EXPLAINER

What is an egg cream, anyway?

No, egg creams do not contain eggs (gasp) nor cream (double gasp)

By Josh Cohen

Published April 5, 2022 2:15PM (EDT)

 (Bobbi Lin / Food52)
(Bobbi Lin / Food52)

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A well-made chocolate egg cream is hard to find. The beverage was invented by Louis Auster in the 1890s, and remained popular throughout the early 20th century. Famously containing neither eggs nor cream, the sweet treat was once poured freely by soda jerks in candy stores throughout Bay Ridge, a neighborhood in Brooklyn, and the Lower East Side of Manhattan in New York City. Recently, it's been popping up on menus as a relic of the past or a novelty; but, if you order it, odds are you will be disappointed with the taste. Not many people know how to make it well anymore — egg creams often come out too chocolatey, too watery, too thin-tasting.

So what's the secret to mixing an egg cream that rivals an old fashioned soda shoppe (because of course it has to be spelled with two p's and an e on the end) without the use of a time machine? Before we get into how to make egg cream at home, here's a quick primer on egg creams.

What is an egg cream? 

If an egg cream isn't made with egg or heavy cream, what ingredients does it contain? When made correctly, a chocolate egg cream is made with cold, whole milk, chocolate syrup, and seltzer water in just the right proportions. Ideally, one would use Fox's U-Bet Chocolate Syrup, which is the key to a New York-style egg cream. Not eggs or cream. Not chocolate milk or ice cream. Too much chocolate results in a drink that's cloyingly sweet. Too much seltzer from the soda fountain, and the drink will taste diluted, a bubbly embodiment of disappointment. An egg cream is the perfect balance of sweetness, richness, and effervescence. And a very good egg cream is a frothy, refreshing treat. As for why it's called "egg cream?" Auster's grandson, Stanley Auster, has one theory: That the name had simply gotten mangled over time. The drink had been originally called "echt" (or "genuine, real" in Yiddish) cream, as in "good cream," but somehow "egg" had stuck.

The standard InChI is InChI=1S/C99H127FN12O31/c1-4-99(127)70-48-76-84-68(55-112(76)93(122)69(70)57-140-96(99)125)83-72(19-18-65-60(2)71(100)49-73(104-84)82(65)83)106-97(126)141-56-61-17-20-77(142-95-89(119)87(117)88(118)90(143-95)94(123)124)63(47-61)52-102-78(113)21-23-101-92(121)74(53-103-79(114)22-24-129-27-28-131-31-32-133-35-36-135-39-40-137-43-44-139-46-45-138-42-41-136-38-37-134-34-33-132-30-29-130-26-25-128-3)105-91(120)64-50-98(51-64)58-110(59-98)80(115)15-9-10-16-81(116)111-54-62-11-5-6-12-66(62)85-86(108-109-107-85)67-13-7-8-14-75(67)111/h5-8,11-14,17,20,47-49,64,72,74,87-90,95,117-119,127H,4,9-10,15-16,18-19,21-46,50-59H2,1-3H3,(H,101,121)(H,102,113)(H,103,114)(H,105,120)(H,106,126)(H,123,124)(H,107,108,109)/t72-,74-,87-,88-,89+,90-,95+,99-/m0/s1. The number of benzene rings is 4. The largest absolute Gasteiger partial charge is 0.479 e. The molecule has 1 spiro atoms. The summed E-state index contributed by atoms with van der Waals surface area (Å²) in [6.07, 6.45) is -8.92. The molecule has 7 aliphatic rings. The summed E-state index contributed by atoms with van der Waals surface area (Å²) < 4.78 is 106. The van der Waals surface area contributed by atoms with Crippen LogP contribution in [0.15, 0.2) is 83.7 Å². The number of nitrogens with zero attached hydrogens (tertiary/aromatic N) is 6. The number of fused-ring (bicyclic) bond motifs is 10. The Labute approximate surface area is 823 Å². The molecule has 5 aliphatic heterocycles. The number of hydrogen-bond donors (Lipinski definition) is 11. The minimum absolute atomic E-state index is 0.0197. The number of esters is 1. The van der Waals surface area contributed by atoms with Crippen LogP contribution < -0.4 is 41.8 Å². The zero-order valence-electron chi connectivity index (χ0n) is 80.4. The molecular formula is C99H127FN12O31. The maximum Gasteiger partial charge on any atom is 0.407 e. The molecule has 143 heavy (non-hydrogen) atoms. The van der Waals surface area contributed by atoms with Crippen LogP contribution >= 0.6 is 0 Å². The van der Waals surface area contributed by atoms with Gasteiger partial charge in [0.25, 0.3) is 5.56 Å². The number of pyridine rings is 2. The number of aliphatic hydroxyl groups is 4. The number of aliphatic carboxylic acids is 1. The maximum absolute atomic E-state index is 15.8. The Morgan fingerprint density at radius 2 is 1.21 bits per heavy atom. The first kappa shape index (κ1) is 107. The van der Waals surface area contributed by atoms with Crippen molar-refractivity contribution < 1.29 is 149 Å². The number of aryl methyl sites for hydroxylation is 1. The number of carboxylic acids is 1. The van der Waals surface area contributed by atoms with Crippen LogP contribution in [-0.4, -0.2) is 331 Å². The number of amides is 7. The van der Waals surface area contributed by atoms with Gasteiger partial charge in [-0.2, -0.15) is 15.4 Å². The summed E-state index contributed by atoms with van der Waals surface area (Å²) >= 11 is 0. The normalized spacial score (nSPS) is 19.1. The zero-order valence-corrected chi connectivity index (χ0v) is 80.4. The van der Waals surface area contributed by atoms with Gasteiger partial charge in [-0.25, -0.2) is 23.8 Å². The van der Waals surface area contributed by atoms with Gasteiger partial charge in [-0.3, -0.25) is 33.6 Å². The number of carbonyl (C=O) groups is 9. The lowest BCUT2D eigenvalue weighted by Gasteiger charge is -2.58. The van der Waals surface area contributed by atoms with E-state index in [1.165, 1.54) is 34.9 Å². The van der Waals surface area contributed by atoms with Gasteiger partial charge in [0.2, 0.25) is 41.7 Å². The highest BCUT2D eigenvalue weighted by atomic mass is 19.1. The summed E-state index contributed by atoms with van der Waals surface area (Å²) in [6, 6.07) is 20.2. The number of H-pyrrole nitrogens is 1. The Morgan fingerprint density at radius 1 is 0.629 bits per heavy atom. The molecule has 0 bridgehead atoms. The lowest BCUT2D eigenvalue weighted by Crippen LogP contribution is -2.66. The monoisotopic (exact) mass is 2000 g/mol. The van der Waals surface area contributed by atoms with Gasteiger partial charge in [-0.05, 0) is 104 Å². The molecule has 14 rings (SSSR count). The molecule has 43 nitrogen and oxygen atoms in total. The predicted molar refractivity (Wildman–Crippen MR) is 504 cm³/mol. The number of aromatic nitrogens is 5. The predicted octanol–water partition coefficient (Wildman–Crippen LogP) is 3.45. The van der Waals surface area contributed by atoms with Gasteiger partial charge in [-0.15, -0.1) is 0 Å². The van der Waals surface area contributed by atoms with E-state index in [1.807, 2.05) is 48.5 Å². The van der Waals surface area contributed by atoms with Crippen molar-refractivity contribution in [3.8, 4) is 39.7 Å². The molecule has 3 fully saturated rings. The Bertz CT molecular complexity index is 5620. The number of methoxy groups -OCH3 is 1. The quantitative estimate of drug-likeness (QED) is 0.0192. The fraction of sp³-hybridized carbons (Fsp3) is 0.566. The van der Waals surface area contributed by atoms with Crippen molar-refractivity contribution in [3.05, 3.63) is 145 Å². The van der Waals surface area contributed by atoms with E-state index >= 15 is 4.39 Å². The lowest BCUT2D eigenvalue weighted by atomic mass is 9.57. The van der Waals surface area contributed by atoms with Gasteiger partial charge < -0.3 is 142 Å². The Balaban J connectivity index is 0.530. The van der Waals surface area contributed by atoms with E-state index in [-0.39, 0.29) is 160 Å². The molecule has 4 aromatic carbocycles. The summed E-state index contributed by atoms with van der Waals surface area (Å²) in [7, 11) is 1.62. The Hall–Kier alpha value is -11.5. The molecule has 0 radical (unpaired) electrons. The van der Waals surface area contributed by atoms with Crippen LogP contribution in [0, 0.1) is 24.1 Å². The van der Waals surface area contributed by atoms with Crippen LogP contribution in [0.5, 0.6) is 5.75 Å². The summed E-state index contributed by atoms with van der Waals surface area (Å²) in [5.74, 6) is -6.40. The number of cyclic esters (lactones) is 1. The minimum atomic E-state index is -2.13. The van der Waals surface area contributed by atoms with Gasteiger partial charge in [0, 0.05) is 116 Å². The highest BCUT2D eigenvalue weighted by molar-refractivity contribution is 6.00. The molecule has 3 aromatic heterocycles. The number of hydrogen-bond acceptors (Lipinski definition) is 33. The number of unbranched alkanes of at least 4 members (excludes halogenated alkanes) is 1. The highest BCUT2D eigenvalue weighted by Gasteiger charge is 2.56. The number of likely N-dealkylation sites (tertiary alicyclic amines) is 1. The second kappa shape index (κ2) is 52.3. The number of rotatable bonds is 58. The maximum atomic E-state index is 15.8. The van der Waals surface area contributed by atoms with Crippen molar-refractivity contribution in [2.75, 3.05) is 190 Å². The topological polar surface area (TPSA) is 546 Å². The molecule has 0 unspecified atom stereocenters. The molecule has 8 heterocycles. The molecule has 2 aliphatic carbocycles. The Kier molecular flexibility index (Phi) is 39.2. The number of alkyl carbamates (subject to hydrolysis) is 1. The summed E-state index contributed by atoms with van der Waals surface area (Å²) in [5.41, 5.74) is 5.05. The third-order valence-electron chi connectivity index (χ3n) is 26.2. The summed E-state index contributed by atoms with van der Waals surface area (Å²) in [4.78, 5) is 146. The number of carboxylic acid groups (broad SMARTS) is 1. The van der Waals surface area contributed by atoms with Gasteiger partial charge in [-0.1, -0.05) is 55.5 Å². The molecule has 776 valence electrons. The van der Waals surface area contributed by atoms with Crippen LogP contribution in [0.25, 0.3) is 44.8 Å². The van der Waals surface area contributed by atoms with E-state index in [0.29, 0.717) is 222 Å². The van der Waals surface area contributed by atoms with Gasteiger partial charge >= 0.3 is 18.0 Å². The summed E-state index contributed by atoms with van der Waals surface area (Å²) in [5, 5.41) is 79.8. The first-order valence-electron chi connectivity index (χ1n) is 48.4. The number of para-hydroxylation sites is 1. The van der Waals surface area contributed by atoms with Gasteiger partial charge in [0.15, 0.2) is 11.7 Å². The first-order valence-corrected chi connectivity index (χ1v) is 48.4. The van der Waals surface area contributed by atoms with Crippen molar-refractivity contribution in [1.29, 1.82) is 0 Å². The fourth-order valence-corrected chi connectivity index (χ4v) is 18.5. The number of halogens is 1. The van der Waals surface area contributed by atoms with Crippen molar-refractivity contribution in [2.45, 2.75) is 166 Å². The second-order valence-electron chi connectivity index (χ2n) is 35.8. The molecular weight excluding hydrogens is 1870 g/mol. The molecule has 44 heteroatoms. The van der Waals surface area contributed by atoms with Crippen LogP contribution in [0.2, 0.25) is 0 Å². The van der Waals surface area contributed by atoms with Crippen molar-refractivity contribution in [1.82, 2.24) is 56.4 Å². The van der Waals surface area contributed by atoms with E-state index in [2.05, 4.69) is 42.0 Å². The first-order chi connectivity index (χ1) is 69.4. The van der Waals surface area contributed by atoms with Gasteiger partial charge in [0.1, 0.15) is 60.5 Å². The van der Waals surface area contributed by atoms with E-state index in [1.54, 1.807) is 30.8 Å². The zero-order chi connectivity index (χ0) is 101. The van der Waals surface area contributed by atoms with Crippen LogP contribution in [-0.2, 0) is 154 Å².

Regardless, the only way to have an echt cream today, that would make Auster proud, is to make one yourself. So let's get started.

How to make an egg cream

1. Choose the correct glass.

Begin by choosing the correct glass. It should hold approximately 12 ounces of liquid, be tall enough to showcase the beautiful chocolate foam you are about to create, and wide enough to allow you to properly mix the drink with a spoon. A wide highball glass will work well, as will an old-fashioned ice cream parfait glass (if you don't own one, now's a good time to invest).

2. Pour the milk.

Once you have selected your glass, add in the milk. However tall your glass is, you want to fill it a little less than a quarter of the way with milk (so, ideally around two to three ounces, or a little more than a quarter cup). Use whole milk for the creamiest, richest egg cream but feel free to try it with almond milk or oat milk for a dairy-free egg cream that will be just as delicious.

3a. Add the chocolate syrup — like you mean business. 

Next, add about an inch of chocolate syrup to the bottom of the glass. If you are making this drink with a friend or family member, add an extra little squirt of chocolate to your drink, while giving them a hard stare, so they know that you mean business (and your egg cream will surely be the best and chocolatiest).